Anise did not know how long the cake’s effects would last. She had to move quickly. She drew the talismans from her basket, and when the gazelle, and the umbra that was still possessing it, looked upon the talismans, his eyes burned redder still.
Anise did not know which talisman to choose. She hoped it would not matter. She stepped toward the gazelle and gasped when she felt a tug at her dress. It was Cane. He was pulling her back. She glanced with renewed alarm at the gazelle, but he was still frozen. Suddenly Cane leapt at her, making her drop the talismans so she could catch his forepaws. He dropped down right away and sniffed at the talismans. With his mouth, he separated all six talismans out. Then he looked at the gazelle, circling it. Anise let the talismans lie, curious about her companion’s behavior. Cane sat down before the talismans and laid his paw on one of them.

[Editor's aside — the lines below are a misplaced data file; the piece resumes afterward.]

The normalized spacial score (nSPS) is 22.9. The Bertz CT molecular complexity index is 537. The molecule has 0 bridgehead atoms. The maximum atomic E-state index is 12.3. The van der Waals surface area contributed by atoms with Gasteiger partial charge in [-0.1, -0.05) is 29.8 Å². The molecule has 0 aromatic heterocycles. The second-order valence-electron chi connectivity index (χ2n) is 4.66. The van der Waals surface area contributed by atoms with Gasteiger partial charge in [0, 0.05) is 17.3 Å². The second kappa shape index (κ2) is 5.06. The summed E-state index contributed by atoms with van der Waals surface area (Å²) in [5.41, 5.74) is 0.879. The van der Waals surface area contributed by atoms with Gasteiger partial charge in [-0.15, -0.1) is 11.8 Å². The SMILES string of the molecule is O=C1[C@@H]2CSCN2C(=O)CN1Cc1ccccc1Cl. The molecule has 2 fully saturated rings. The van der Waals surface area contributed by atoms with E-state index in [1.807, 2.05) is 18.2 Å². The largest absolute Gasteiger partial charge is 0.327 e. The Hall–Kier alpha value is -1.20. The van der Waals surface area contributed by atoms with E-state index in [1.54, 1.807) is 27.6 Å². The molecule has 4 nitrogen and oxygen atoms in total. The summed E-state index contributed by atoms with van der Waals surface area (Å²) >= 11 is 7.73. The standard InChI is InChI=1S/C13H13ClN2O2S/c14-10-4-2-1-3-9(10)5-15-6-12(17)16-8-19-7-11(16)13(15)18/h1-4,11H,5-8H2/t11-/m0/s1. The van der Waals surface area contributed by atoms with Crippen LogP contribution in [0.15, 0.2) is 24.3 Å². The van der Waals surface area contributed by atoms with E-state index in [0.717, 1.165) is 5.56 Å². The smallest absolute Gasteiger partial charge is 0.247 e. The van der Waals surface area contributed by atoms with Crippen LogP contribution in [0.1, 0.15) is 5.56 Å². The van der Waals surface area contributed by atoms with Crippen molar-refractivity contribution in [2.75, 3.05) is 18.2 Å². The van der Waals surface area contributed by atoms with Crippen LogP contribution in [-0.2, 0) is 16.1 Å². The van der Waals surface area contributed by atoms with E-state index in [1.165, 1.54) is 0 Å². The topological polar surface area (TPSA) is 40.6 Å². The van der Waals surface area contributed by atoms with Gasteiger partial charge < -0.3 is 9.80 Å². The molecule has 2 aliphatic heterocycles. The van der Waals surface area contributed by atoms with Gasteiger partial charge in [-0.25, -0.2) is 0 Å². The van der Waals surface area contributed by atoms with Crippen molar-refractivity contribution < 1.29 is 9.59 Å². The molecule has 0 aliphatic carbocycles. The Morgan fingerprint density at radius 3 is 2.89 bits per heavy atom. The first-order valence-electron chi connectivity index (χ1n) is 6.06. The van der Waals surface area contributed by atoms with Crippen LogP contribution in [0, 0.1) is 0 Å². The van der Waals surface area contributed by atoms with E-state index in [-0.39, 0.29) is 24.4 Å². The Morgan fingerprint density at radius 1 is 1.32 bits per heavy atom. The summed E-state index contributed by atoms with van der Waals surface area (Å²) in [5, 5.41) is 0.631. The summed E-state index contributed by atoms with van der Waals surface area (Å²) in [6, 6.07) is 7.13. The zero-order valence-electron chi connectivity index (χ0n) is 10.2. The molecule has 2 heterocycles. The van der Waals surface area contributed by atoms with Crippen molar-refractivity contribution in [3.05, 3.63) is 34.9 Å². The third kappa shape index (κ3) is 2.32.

Anise lifted the chosen talisman. She quickly wrapped the rest back up in the coverings. She did not want to come close to the gazelle or touch the sickly mist that was draining from his face. It was a warm day, but the sweat upon her skin now was the cold sweat of fear. She tied a ribbon around the talisman and dangled it inside the green mist. She felt the mist begin to condense below her hand. She dropped the ribbon and pulled her hand back. The talisman did not fall to the ground.
Almost at once, the mist began to transform, growing tall, sprouting limbs. It turned into a man wearing a braided cord upon his brow. All the color leeched from the man until he was a stony blue. The talisman weighed upon his neck. It too was leached of its coppery color. The man did not move. His eye did not glow. They did seem to look upon Anise and Cane. But their expression was blank. For they were made of stone, and so too was the talisman, now a part of the statue.